Ireland’s two-time Major champion and world No 9 finished his sixth Masters with his best round of the week, a three-under-par 69 which left him at level par for the tournament.
Yet, even that lowest score of the opening Major of the season served as a reminder of McIlroy’s shortcomings around this revered Georgia course as the six birdies he sank were accompanied by three bogeys and a collection of missed opportunities.
Most damning of all was his scoring on the par-five holes at 2, 8, 13 and 15, where over four rounds on holes which any winner needs to pick up birdies or better, McIlroy managed to card a score of level par for the week.
He bogeyed both the 13th and 15th last night and cut a frustrated figure after signing for his 69, although he vowed to use the next fortnight’s practice to get his putting in order and attack the remainder of the season with gusto.
“I’ve played well. I’ve driven the ball as well as I have, ever, I think,” McIlroy told the BBC. “I’m driving the ball so well, so long, and for the most par straight, and I’ve given myself so many opportunities for birdies. I’m just not holing the putts that I need to or that I should.
“So I’ve got a couple of weeks off to work on that and I’ll hopefully come back to the Tour with a little more confidence in my short game and if my long game’s still there it looks like it will be a good season.”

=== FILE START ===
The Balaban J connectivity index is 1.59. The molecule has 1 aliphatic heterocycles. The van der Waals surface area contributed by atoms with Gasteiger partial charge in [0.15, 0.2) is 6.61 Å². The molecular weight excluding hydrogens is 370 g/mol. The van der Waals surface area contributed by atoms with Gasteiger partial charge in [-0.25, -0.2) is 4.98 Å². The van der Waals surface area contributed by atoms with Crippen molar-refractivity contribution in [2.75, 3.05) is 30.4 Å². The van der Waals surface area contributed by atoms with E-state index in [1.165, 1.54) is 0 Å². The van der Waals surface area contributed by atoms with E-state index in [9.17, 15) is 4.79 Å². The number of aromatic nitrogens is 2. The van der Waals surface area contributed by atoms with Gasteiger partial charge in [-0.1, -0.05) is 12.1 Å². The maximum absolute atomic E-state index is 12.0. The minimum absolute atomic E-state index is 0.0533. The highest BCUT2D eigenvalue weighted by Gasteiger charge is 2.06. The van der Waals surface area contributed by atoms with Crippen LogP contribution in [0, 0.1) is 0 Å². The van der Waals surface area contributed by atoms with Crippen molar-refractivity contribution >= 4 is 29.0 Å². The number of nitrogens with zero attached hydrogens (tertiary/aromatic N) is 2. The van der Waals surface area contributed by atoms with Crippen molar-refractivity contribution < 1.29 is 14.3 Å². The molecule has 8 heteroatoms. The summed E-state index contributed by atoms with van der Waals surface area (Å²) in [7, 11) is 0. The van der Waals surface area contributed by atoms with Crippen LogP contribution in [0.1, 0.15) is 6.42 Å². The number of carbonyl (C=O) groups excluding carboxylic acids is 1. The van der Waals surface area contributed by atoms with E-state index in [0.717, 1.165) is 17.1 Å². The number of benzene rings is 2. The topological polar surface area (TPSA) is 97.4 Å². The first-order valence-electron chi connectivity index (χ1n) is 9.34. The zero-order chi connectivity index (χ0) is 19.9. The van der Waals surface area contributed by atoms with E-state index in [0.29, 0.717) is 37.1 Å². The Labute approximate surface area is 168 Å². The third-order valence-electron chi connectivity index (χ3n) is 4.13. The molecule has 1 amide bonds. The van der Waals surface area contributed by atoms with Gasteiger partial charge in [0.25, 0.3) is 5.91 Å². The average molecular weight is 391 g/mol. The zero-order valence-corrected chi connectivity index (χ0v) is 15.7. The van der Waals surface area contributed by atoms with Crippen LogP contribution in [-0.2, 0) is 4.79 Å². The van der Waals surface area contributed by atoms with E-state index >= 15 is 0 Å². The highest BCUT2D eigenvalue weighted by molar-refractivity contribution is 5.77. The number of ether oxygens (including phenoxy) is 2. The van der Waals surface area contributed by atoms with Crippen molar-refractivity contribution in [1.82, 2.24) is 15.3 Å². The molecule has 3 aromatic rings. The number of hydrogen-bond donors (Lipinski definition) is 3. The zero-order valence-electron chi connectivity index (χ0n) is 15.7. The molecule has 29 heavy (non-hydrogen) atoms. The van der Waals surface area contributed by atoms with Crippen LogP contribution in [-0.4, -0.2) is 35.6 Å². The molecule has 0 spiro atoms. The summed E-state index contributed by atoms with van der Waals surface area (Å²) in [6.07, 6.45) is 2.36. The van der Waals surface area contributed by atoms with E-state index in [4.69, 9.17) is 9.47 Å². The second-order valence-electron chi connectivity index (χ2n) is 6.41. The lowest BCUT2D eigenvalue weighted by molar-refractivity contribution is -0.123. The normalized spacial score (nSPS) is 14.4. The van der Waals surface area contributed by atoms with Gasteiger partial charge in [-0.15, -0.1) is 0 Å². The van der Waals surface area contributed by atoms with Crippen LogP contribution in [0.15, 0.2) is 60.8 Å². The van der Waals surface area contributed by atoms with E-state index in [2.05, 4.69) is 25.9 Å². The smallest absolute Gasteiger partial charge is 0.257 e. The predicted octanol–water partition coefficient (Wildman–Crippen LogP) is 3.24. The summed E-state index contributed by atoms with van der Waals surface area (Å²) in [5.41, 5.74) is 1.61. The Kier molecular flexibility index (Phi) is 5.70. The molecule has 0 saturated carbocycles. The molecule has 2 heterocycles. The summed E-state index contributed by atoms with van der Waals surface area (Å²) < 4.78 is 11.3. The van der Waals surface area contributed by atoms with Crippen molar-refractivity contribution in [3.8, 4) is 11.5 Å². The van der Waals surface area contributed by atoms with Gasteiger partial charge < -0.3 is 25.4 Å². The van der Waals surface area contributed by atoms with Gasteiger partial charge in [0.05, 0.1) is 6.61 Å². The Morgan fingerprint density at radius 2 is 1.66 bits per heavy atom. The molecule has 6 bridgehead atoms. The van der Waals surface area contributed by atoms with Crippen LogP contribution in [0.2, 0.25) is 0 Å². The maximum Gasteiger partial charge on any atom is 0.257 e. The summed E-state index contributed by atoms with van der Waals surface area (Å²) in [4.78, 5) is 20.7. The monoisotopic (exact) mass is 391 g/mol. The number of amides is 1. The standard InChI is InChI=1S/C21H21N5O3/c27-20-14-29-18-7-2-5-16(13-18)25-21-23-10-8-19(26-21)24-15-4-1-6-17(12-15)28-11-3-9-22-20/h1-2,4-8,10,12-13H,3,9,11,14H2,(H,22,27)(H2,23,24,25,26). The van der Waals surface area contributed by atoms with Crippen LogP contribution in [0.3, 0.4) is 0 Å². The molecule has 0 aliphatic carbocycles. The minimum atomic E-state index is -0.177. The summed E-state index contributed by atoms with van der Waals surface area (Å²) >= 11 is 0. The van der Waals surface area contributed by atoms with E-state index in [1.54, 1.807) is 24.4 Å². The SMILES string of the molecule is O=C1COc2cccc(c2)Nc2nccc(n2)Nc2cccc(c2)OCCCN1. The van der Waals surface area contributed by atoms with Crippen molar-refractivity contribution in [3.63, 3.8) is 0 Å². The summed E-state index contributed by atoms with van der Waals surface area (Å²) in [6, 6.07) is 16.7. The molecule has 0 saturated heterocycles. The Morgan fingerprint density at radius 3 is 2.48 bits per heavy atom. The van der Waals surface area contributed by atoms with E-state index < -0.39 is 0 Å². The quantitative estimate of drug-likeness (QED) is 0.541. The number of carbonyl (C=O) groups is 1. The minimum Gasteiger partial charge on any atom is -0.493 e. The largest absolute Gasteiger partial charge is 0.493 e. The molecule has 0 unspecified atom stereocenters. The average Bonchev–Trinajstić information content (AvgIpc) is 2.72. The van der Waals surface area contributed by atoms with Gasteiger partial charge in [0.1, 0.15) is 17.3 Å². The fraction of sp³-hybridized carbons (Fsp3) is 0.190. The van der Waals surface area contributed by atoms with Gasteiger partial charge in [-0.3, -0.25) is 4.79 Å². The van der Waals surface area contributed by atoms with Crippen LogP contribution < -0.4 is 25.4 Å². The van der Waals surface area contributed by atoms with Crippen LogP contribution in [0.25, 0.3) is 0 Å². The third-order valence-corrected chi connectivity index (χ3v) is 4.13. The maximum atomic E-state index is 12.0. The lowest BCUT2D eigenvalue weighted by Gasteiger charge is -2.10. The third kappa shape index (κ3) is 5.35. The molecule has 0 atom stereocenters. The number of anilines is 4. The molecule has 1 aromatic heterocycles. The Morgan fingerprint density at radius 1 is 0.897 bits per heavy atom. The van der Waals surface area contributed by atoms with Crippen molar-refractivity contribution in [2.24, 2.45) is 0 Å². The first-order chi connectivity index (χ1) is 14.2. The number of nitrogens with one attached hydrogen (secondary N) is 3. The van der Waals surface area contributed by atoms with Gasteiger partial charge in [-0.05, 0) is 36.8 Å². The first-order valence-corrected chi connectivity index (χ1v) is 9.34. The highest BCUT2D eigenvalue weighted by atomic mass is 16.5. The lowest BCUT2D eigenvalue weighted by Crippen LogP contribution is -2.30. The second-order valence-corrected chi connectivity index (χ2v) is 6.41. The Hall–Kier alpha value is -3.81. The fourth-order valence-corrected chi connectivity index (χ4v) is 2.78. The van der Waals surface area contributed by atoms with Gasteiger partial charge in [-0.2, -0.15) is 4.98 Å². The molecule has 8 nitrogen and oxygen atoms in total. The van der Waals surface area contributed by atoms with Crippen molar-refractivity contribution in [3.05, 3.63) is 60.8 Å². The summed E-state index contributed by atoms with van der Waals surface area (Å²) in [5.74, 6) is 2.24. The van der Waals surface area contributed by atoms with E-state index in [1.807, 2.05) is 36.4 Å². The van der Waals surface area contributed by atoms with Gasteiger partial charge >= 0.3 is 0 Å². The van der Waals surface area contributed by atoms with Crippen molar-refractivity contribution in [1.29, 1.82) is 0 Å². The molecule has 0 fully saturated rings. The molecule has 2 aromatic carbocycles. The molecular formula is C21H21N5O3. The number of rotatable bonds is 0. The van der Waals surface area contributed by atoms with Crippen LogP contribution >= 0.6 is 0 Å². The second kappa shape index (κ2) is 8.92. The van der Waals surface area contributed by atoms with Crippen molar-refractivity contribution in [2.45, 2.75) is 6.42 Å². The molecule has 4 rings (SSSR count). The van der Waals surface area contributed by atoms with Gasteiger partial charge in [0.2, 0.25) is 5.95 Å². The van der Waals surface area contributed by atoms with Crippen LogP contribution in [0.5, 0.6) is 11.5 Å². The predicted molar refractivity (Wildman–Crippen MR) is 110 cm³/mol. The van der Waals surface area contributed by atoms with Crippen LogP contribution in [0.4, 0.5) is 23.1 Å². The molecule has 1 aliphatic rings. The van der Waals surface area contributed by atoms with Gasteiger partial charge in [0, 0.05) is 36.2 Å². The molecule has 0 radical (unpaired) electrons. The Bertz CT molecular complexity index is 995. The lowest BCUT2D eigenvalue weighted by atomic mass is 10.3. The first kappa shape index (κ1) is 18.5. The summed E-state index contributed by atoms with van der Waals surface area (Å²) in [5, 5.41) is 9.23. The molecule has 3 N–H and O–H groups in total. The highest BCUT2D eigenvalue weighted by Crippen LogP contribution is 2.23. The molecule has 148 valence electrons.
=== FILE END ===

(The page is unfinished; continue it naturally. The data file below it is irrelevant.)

As for the par-fives, McIlroy was acutely aware of his shortcomings as another attempt at Masters glory went abegging.
“I finished even par for the tournament, I’ve finished even par on the par fives. It’s not good enough around here. You try and play the par fives at least 10 under par and if you look at some of the leaders I think that’s what they’ll finish on, somewhere around that for the par fives and that will obviously be good enough to win.
“So I’ll come back next year, try and putt a little better and play the par fives better and you never know.”
As McIlroy spoke, overnight leaders Spieth and Watson were shaping up to turn the 78th Masters into a two-horse race. The Americans had started the final round as co-leaders on five under par with just a one-shot lead separating them from a pack led by compatriot Matt Kuchar and Sweden’s Jonas Blixt, with Spain’s Miguel Angel Jimenez and another American, Rickie Fowler on three under.
Spieth, at age 20 bidding to eclipse Tiger Woods as the youngest ever Masters champion and become the first debutant winner since Fuzzy Zoeller in 1979, looked cool, calm and collected as he began his round alongside 2012 champion Watson.
Indeed, it was left-hander Watson who showed early signs of nerves as he bogeyed the third hole and Spieth birdied to open up a two-shot lead.
At the turn, though, the advantage had been flipped, Watson with a birdie at the par-four ninth, which Spieth, showing signs of that Texan temperament unravelling somewhat, bogeyed to fall two behind with nine to play and Kuchar and Blixt both pegged on four under.
Darren Clarke, Ireland’s other survivor of the halfway cut, closed out his Masters with a 76 to finish the tournament at nine over par, while Graeme McDowell, who missed the cut for the second year in-a-row at Augusta National, was already on his way south to Hilton Head Island for the defence next week of his RBC Heritage title as the PGA Tour resumes in South Carolina.